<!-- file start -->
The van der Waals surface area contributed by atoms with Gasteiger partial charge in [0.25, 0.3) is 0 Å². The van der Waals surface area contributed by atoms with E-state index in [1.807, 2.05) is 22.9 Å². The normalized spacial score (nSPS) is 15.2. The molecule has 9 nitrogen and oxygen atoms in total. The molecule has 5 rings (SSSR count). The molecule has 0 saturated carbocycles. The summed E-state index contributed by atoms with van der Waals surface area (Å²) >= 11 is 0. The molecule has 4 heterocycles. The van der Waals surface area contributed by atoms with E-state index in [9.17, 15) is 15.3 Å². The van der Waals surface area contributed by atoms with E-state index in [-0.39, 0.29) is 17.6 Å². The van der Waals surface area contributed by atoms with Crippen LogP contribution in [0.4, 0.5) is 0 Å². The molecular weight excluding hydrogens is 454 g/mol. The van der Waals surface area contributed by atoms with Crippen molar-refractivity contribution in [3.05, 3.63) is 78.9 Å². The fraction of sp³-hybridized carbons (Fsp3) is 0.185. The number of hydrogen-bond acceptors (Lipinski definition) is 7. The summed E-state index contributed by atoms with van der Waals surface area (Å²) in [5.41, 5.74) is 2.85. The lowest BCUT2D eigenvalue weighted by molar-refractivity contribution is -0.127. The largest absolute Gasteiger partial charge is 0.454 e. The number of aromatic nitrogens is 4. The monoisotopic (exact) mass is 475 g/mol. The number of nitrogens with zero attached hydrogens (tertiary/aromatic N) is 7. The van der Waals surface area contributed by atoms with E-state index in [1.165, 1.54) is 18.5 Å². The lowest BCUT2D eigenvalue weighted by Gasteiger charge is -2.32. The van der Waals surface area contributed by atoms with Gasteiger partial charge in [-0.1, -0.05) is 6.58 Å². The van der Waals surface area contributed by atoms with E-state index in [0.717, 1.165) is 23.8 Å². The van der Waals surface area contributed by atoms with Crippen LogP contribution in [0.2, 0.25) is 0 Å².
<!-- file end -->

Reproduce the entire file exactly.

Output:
The van der Waals surface area contributed by atoms with Gasteiger partial charge in [0.25, 0.3) is 0 Å². The van der Waals surface area contributed by atoms with E-state index in [1.807, 2.05) is 22.9 Å². The normalized spacial score (nSPS) is 15.2. The molecule has 9 nitrogen and oxygen atoms in total. The molecule has 5 rings (SSSR count). The molecule has 0 saturated carbocycles. The summed E-state index contributed by atoms with van der Waals surface area (Å²) >= 11 is 0. The molecule has 4 heterocycles. The van der Waals surface area contributed by atoms with E-state index in [9.17, 15) is 15.3 Å². The van der Waals surface area contributed by atoms with E-state index in [-0.39, 0.29) is 17.6 Å². The van der Waals surface area contributed by atoms with Crippen LogP contribution in [0.4, 0.5) is 0 Å². The molecular weight excluding hydrogens is 454 g/mol. The van der Waals surface area contributed by atoms with Crippen molar-refractivity contribution in [3.05, 3.63) is 78.9 Å². The fraction of sp³-hybridized carbons (Fsp3) is 0.185. The number of hydrogen-bond acceptors (Lipinski definition) is 7. The summed E-state index contributed by atoms with van der Waals surface area (Å²) in [5.41, 5.74) is 2.85. The lowest BCUT2D eigenvalue weighted by molar-refractivity contribution is -0.127. The largest absolute Gasteiger partial charge is 0.454 e. The number of aromatic nitrogens is 4. The monoisotopic (exact) mass is 475 g/mol. The number of nitrogens with zero attached hydrogens (tertiary/aromatic N) is 7. The van der Waals surface area contributed by atoms with E-state index in [1.165, 1.54) is 18.5 Å². The lowest BCUT2D eigenvalue weighted by Gasteiger charge is -2.32. The van der Waals surface area contributed by atoms with Gasteiger partial charge in [-0.1, -0.05) is 6.58 Å². The van der Waals surface area contributed by atoms with E-state index in [0.717, 1.165) is 23.8 Å². The van der Waals surface area contributed by atoms with Crippen LogP contribution in [0.2, 0.25) is 0 Å².